Palm Health Foundation provides information on critical health issues affecting Palm Beach County residents and offers practical solutions to addressing them with our community health campaigns. Each community health campaign encourages residents to adopt healthy behaviors into their daily lives to bring them closer to achieving their full health potential. Throughout the campaigns, residents are invited to participate in a variety of free activities and events that provide health education, fun and encouragement to continue the journey toward better health.
Let's Move: Commit to Change Physical Activity Challenge
The Let’s Move: Commit to Change Physical Activity Challenge is a county-wide initiative that focuses on physical activity, nutrition and healthy behaviors. The Let’s Move initiative was originally introduced on a national level, by First Lady Michelle Obama in 2010, with the goal of decreasing childhood obesity throughout the United States. According to the National Heart, Lung and Blood Institute, nearly one in three children in the United States is overweight or obese. If this problem persists, 1/3 of all children born in 2000 or later will suffer from diabetes at some point in their lives, or will face other obesity-related health problems such as heart disease, high blood pressure, asthma and cancer.
Palm Health Foundation responded to the alarming statistics, and began the county-wide Let’s Move: Commit to Change Physical Activity Challenge in 2012. The foundation invites residents to form teams, commit to exercising at least 30 minutes a day throughout the month of March, and log their minutes on the Let’s Move website – www.LetsMovePBC.org.
Palm Beach County logged 100,000 minutes in the first year of the challenge, and the numbers have increased every year since. In 2018, Palm Beach County logged over 32 million minutes! Palm Health Foundation’s goal is for residents who participate in the challenge to take charge of their health and continue incorporating physical activity in their daily lives beyond the month of March.
Thank A Nurse
Palm Health Foundation was established from the sale of Good Samaritan and St. Mary’s hospitals, and therefore has always had a heart for nursing. The foundation recognizes the impact that skilled nursing care has on the overall health of our community’s residents and prioritizes uplifting and advancing the nursing profession.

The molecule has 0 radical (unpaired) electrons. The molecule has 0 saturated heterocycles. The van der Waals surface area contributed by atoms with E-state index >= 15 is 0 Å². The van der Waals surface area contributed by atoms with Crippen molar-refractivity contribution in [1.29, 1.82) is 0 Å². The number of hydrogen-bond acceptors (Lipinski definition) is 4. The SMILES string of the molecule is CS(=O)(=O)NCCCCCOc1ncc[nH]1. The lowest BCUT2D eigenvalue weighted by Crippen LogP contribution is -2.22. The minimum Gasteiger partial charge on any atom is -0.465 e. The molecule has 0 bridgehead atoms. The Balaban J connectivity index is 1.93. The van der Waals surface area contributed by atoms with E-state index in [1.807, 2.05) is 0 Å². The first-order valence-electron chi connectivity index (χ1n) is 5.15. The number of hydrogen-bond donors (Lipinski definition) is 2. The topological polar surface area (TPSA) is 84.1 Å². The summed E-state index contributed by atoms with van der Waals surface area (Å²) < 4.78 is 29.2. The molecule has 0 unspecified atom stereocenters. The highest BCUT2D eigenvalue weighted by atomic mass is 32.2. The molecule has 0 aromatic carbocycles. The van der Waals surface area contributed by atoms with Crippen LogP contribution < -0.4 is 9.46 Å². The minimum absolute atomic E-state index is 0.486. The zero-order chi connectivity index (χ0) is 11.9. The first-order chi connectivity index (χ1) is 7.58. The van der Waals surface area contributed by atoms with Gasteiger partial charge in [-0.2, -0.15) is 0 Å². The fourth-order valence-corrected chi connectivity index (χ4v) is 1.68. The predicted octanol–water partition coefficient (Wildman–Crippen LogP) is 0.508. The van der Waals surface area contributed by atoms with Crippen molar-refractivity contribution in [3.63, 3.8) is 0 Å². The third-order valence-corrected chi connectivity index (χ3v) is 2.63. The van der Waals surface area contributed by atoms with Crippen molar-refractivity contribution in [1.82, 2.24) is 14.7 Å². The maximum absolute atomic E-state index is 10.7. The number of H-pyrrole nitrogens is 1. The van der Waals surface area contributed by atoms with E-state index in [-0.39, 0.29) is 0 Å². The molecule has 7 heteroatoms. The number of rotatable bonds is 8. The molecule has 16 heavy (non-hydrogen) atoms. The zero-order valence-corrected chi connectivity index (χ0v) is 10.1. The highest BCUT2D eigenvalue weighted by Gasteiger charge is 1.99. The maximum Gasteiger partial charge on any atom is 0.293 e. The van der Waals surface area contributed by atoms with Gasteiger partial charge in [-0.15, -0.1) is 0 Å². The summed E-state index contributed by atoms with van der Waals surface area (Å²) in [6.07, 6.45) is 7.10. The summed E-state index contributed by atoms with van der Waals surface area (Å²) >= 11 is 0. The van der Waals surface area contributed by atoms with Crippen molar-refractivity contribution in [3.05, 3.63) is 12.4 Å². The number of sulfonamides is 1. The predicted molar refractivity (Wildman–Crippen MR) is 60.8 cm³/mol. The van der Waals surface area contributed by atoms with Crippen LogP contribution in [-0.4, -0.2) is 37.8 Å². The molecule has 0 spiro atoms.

In addition to granting nursing scholarships annually to support nursing advancement in Palm Beach County, Palm Health Foundation also hosts the Thank a Nurse campaign every year in conjunction with National Nurses Week (May 6 – 12).
Thank a Nurse is a nursing appreciation campaign that provides local nurses and community members the opportunity to express how important and cherished our nurses are through media features and events.
Train the Brain
Train the Brain takes place between October 1st and October 31st, 2018. The goal of Train the Brain is to change the conversation around brain health by helping Palm Beach County residents understand that taking care of the brain is just as important as taking care of the body. The campaign empowers residents to take charge of their brain health. Participants are invited to visit the campaign website, www.TraintheBrainPBC.org, and take a pledge to “train their brains” to make changes in their thinking, integrate self-care behaviors into their daily routines and show compassion to individuals with acute and persistent mental health conditions. Throughout the campaign month, residents are also invited to attend free Train the Brain events throughout the county that could expose them to new brain health habits.
Train the Brain spreads the message that improved brain health leads to better health overall. Our brains can’t do pushups or run laps, but we can train our brains to minimize the harmful effects of stress and achieve balance in our lives. It’s important to learn how to feed, nurture and strengthen our brains while also eliminating activities that can cause the brain stress and ultimately lead to chronic health issues.